Agri contractors aiding ESB workers to restore power
Agricultural contractors have answered the call of ESB Networks to aid its workers to restore power to homes, farms and businesses across the country.
ESB workers have been battling the effects of the heavy snowfall, with a significant amount of faults occurring.
As of last night, 22,000 homes, farms and businesses were left without power overnight.
Commenting on the matter, the company said: “Since the onset of Storm Emma, ESB Networks teams have restored supply to approximately 125,000 of our customers.
“On-going access issues mean it will be [today] at the earliest before some customers will get electricity back. Cork, Enniscorthy, Arklow, the greater Dublin area and eastern counties of Leinster are the main areas affected.
Due to ice and snow on roads and land, access is the greatest impediment to restoring supply.
This morning, ESB Networks – while also working with local authorities – reached out to the Association of Farm and Forestry Contractors in Ireland (FCI) in search of assistance in their quest to rectify the remaining outages in certain areas.
Agricultural contractors with wheeled loaders, teleporters and snow ploughs for road clearance were sought. Operators in the south-east, midlands, Kildare and Sallins regions were initially called for.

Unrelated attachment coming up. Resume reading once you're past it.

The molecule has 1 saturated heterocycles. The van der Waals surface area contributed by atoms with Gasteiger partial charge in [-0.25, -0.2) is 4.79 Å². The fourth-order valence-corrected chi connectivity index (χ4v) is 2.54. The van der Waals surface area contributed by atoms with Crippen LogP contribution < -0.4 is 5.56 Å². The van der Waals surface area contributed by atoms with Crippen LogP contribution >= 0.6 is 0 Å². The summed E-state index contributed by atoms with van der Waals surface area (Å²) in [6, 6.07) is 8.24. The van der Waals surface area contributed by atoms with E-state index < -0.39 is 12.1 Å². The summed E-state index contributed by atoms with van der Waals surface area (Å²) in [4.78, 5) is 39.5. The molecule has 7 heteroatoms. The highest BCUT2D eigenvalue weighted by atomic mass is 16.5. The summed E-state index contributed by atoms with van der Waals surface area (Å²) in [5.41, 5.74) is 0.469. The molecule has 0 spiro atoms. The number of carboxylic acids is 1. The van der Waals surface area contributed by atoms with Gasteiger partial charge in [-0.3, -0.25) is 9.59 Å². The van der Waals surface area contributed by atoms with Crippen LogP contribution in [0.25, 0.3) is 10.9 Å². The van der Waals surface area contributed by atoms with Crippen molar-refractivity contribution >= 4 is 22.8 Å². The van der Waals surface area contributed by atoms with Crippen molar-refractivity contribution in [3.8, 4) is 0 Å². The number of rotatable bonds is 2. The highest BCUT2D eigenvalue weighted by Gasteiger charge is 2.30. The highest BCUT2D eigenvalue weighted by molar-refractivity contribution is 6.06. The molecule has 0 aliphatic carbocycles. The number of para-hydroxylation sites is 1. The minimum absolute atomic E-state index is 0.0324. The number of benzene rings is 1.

With a membership of close to 800, FCI members queued up to offer their respective services.
Since then, ESB Networks has also asked agricultural contractors in counties Wexford and Wickow to get in touch if available. Further calls are expected as operations progress.
Prior to the blizzard-like conditions experienced in recent days, the FCI was to the fore in offering its members’ support to the National Emergency Co-ordination Group for Severe Weather in dealing with issues arising from the snow and ice.
In a letter to the Minister for Agriculture, Food and the Marine, Michael Creed, the FCI outlined that agricultural contractors are “particularly well-equipped to provide sanding, gritting and snow plough services in every county in Ireland”.